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Meredith Monk


Label: Tzadik

Format: CD

Genre: Experimental

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The pieces in Tzadik's collection of early works by Meredith Monk have either never been released before or are heard in performances released here for the first time. Since her 1981 album Dolmen Music, Monk has recorded for ECM, and these selections (including some live performances) all predate that release. The album begins with a disarmingly simple version of Greensleeves, made in 1966; it's intriguing to hear Monk's distinctive voice conventionally used in a folk song. Monk tends work in large musical forms -- multimedia events, many of which she designates as operas -- but which are made up of smaller discrete components, and these excerpts make up the bulk of the album. The larger works represented here include Vessel, an opera epic; Education of the Girlchild, an opera; and Quarry, an opera in three movements. On many of the tracks, Monk sings alone, either a cappella or accompanying herself on a single instrument. An exception is Quarry Weave for women's voices, a remarkable example of choral minimalist counterpoint. Even in the earliest work, Nota for voice and guitar from 1966 (predating Terry Riley's In C by two years), Monk's distinctive form of minimalism is recognizable. These stylistically varied selections, from chant to rock song to complex vocal polyphony, highlight Monk's remarkable voice and the visceral expressiveness of her extended vocal techniques, which don't sound like products of modernism, but like explosions of primal energy. The emotions she conjures are elemental, ranging from the scarily keening grief of Biography to the loose-limbed wackiness of The Tale. The album is a treasure for any fan of Monk's who wants to hear what she was doing early in her career, before her works were regularly recorded commercially.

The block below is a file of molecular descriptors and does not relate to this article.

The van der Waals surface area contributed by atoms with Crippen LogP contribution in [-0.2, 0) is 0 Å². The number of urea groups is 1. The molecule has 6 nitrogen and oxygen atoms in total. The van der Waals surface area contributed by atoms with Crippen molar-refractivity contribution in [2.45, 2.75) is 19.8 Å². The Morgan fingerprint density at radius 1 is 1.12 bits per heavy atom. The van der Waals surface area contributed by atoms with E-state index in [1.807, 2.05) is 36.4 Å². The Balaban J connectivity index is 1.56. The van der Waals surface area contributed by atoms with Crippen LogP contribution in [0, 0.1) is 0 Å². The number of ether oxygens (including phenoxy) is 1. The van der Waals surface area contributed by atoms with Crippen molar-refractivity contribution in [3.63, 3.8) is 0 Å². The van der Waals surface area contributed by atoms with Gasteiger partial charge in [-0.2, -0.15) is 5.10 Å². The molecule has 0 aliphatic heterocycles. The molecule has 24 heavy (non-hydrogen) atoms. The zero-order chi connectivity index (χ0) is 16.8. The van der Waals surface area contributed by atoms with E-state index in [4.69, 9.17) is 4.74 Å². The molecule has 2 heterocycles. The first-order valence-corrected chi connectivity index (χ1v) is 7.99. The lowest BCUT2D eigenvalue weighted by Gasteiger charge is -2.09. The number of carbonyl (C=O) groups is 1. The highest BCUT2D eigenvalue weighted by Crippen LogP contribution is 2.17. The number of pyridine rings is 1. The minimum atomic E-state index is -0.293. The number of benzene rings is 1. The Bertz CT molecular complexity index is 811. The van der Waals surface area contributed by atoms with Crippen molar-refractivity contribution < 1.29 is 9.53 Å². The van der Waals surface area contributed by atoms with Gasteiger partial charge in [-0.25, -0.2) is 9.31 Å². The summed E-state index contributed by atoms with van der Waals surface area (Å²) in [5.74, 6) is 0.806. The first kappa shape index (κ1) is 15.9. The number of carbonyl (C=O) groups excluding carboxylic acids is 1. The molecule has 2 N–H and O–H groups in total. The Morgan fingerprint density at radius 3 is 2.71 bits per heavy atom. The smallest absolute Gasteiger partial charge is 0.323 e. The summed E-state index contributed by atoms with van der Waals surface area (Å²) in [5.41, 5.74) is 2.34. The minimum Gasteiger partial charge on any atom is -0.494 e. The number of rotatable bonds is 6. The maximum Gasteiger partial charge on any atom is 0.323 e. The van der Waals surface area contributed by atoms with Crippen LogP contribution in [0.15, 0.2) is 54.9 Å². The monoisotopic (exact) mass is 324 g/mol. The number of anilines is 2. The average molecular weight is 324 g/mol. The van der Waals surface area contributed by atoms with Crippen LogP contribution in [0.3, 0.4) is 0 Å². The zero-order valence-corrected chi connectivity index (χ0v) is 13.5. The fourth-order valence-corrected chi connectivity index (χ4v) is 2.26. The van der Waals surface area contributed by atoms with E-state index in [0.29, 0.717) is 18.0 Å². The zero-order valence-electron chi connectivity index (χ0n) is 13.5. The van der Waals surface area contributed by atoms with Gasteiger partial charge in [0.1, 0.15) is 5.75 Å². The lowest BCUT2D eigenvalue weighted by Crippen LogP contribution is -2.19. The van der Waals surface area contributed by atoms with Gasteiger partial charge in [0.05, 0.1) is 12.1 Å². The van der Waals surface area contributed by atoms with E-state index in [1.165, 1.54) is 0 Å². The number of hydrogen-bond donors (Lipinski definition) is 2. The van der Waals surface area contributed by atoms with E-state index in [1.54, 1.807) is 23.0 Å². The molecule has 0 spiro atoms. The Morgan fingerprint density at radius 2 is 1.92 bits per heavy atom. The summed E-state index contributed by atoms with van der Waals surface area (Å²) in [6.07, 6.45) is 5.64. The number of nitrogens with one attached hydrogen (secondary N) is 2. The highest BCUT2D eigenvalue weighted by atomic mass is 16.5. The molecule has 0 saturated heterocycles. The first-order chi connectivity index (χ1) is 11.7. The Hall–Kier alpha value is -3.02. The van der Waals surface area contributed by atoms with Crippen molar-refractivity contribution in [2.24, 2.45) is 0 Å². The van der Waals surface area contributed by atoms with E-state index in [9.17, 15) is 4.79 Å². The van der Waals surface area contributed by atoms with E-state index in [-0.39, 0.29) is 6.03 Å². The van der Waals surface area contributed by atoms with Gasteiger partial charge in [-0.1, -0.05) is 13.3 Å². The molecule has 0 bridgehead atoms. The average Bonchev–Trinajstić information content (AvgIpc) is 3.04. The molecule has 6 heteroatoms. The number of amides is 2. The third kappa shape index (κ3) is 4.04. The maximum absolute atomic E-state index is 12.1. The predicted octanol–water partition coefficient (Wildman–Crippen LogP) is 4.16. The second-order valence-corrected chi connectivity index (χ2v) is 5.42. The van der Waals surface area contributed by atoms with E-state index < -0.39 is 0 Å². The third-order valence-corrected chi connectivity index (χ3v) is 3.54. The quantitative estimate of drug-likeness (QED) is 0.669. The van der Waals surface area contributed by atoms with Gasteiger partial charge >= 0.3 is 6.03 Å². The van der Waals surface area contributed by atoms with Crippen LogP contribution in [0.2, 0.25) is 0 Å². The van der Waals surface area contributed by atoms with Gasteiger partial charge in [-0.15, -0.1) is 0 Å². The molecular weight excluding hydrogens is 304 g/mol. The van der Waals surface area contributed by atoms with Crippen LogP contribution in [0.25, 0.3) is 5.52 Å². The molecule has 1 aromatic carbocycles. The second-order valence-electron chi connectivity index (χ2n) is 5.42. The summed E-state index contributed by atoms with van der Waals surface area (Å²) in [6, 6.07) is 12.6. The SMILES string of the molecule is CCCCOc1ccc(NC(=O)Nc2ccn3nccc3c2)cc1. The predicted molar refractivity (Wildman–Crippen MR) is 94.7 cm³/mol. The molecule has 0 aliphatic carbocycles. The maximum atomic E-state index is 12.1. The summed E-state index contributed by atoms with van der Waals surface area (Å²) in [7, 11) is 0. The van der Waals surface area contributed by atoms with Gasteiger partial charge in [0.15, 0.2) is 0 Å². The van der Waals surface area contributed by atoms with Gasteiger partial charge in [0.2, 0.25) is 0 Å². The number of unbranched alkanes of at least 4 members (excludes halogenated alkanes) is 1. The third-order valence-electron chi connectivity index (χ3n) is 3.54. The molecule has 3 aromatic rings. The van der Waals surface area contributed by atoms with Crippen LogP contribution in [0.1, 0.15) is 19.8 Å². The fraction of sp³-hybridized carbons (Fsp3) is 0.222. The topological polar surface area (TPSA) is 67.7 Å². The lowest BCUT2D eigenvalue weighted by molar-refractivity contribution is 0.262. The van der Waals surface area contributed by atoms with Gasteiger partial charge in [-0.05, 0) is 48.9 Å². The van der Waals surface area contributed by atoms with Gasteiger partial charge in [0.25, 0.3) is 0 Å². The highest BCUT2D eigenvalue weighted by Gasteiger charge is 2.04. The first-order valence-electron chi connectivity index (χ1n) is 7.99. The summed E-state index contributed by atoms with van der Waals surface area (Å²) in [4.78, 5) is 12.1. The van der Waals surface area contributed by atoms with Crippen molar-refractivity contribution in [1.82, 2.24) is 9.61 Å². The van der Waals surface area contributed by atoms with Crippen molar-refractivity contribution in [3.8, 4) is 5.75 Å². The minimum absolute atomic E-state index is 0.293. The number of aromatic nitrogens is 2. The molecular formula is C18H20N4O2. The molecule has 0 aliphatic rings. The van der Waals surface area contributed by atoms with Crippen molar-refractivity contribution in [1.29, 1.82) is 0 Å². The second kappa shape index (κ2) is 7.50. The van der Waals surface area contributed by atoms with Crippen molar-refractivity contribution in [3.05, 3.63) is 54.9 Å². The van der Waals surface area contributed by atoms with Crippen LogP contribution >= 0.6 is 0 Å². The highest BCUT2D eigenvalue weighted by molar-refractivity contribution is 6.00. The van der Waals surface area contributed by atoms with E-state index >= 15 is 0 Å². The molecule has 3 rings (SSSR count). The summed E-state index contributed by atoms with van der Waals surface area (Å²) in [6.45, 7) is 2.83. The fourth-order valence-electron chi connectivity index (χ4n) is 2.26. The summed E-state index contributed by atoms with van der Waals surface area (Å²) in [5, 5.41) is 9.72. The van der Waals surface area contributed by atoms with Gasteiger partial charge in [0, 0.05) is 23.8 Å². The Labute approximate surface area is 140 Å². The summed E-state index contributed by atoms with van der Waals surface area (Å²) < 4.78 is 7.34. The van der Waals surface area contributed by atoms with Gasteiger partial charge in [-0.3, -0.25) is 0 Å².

Cat. number: tza7721cd
Year: 2008

Recorded January 2007  Avatar Studios, New York
An ECM Production

Piano: Steinway & Sons
Thanks to Franklin Station Cafe, Peter Sciscioli,
Jonathan Nye, Rosetta Life

In memoriam Mike van Hoek (1946-2002)